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A behind-the-scenes look at what it takes to put on a production at the BYU-Idaho Center.

December 16, 2016
Writer: Brynn Schippert

The 2016 BYU-Idaho Christmas Concert featured BYU-Idaho choirs, the BYU-Idaho Orchestra, dancers and special guest stars David Archuletta and Nathan Pacheco. They performed on Dec. 3 in front of a sold out crowd of about 15,000 people in the BYU-Idaho Center. It was the first sold-out crowd at the BYU-Idaho Center. The musicians, dancers and crew were prepared for the big production in front of the huge crowd.

"I would definitely say that our main goal on the video team whenever we have a big performances, especially the Christmas performance, is that we are making the performers look their best," said Weston Schindler, the audio/video director of photography for the video team at the BYU-Idaho Center. "Whether we're filming the choirs or we're filming a big star like David Archuletta, we need to make sure that we're not doing things that are going to distract the audience and throw them off. We want them to be there in the moment and be able to see the action and see the instruments that are playing and just get the whole feel and vibe for what is going on in front of them."

While there are weeks or months of preparation for some aspects of the show, Schindler says the camera crew doesn't start practicing until just a couple of days before the performance, "As for the camera operators, the first day of rehearsal can be kind of rough because lighting, audio, as well as the camera crew, we're all figuring things out," he said. "We're all looking at things. Our directors, they definitely put in all the work and energy to planning out what each camera needs to be filming, what the lights need to be doing, what the audio needs to be doing, but then it makes for an awesome performance."

Schindler says the A/V Department works hard to draw the audience into the performance so they can create that intimate feel and make it seem as if they are on stage as well. The crew for this show consisted of 53 employees, "The entire team works really diligently to make sure that the entire performance is spotless and, obviously, we aim for perfection and obviously things will happen, but we're flexible to move on from possible mistakes and to just make sure that we are learning as well as we're working and doing the best that we possibly can," Schindler said.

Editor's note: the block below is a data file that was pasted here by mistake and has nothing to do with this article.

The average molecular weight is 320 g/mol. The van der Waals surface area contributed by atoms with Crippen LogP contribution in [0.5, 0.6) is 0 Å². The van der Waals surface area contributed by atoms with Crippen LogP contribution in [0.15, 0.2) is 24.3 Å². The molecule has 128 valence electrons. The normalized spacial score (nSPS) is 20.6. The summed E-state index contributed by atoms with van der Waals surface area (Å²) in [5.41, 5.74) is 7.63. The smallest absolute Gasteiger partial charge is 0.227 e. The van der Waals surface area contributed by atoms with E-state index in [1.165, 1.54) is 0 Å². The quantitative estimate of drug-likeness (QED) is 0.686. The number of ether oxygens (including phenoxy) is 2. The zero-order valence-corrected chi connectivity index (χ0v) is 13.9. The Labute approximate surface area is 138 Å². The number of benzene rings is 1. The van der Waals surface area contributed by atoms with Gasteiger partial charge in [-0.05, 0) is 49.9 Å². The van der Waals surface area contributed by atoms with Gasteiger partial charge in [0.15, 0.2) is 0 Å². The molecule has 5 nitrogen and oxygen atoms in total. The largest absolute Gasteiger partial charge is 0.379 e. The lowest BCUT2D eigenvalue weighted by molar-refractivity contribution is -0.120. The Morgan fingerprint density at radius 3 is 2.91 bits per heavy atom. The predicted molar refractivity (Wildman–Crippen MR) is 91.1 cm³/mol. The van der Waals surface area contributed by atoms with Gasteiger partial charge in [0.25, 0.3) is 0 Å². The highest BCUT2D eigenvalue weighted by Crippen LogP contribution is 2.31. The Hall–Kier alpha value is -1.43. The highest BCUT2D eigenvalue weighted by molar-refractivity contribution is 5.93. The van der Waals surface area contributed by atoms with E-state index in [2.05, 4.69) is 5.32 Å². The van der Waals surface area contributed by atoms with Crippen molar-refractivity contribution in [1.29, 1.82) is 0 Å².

There were more than 140 choir members and just over 70 orchestra members for the show. Gustavo Iglezia, a student from Brazil, is normally a member of the choir, but was off-track, so couldn't be on-stage. However, he did work behind-the-scenes. He says this concert was special because he has a personal connection to Nathan Pacheco who served a mission for The Church of Jesus Christ of Latter-day Saints in his home ward in Brazil.

"He had lunch at our house, so we knew him," said Iglezia. I got to talk to him backstage and I asked him, 'Do you still remember Portuguese?' And he said, 'Yeah.' He even answered in Portuguese and then I said, 'Maybe you don't remember me but you served a mission back home, you had lunch at my house,' and then he looked at me better - you know backstage is kind of dark - and then I said my father's name and our family's name and he's like, 'I totally remember you and your family.' So that was really fun and so fun to be with."

Iglezia says the board members who planned the Christmas Concert were truly inspired to be able to put the production together and to bring the Christmas Spirit to so many, "It was so fun," he said. "This show was so magical, so wonderful. They were really touched by some specific part of the show in a way that they would never expect, so I truly believe that this show was a miracle, magic for the 15,000 people."

BYU-Idaho is working to feature this concert next year on Idaho Public Television.